When Drivers Leave The Scene Of The Accident
A motorcyclist crashed into an SUV one August afternoon in Linthicum Heights when the SUV attempted a left turn in the path of the Harley. As the driver ran off, three passengers remained with the vehicle and gave authorities information about the driver, whose failure to yield caused the motorcyclist to be thrown from his bike; he was taken to a nearby hospital with life-threatening injuries. The sad fact of the matter is that yet another innocent person was seriously injured due to the negligence of another, and that person chose to run away rather than stay and render aid or take responsibility.
Hit -and-Run Crashes
The costs of hit-and-run incidents is enormous in terms of human suffering, economic incumbrances, and sometimes in the severity of injuries that remain untreated for a period of time if the accident is not reported. Victims and their families have the added burden of trying to understand how another human being could be so callous. That being said, these incidents are on the rise across the country, with at least one hit-and-run collision occurring every 43 seconds somewhere in America. That comes to nearly 800,000 such accidents annually, with over 2,000 resulting in fatalities—or about five to six percent of all traffic fatalities. Unfortunately, only about half of offenders in these cases are ever identified.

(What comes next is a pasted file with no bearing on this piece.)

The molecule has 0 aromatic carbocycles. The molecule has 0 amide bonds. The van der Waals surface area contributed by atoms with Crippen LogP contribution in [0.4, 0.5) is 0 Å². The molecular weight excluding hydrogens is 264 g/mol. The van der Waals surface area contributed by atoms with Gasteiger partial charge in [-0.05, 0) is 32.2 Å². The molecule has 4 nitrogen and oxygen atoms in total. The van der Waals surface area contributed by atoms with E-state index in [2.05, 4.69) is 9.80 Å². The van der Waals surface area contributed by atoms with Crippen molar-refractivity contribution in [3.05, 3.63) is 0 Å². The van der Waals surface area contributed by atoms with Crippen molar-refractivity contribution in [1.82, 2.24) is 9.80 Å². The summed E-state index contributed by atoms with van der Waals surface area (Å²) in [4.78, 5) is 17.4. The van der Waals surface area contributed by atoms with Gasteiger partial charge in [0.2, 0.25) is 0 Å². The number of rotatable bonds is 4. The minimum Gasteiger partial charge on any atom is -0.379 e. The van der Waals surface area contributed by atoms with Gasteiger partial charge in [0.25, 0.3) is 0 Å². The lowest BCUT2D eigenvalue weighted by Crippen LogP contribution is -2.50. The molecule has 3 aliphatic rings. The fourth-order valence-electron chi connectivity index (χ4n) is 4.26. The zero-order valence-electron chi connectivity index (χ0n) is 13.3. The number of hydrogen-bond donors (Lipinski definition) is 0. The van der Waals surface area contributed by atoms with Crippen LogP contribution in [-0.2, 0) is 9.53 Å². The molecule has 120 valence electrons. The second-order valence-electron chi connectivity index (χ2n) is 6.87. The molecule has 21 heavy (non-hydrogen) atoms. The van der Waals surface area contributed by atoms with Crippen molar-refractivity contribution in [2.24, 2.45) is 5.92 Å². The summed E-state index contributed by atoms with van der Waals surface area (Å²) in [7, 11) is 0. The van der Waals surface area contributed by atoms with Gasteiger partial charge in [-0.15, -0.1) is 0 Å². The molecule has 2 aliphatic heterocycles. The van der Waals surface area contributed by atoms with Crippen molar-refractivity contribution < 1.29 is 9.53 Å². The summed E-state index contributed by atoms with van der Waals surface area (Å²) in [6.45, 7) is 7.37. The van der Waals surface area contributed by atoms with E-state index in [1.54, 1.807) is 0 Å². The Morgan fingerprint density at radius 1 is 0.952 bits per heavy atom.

Who Could do This?
Although it is impossible to comprehensively profile hit-and-run drivers, there is some information that can be analyzed based on offenders who are eventually identified according to AAA. There is a greater likelihood that these drivers share the following characteristics:
- Young males;
- Drivers with suspended licenses due to previous DUI’s;
- Drivers of older vehicles;
- Individuals with lower socio-economic status;
- Individuals who have alcohol in their bloodstreams when arrested.
Various motivations spur one to run, from fear of going to jail to panic in the moment. In some situations, drivers simply believe they can get away with it without being caught, or that the consequences of staying at the scene outweigh the consequences of potentially being found out. One study contends that when drivers believe they are at fault, there is a greater likelihood of running. Certainly, some drivers are so inebriated that they aren’t making any rational decisions one way or the other.
Factors Impacting Likelihood of Identification
The majority of hit-and-run collisions involve pedestrians. If the event occurs during daylight hours, the runner is more likely to be identified. Rural accident causers are more likely to be found than urban ones, and when the victims are women or children, the runners are more likely to be identified than if the victim was a man.
When a driver is involved in a hit-and-run case in Maryland, there are severe consequences upon identification. If the accident results in serious injuries, perpetrators could face $5,000 in fines and five years behind bars. A fatal accident could double those penalties (Maryland Transportation Code § 27-113). The Baltimore personal injury attorneys at The Law Office of Hasson D. Barnes, LLC are determined to prosecute such offenders to the fullest extent of the law. If you or a loved one has been the victim of a hit-and-run collision, contact us for a confidential consultation today.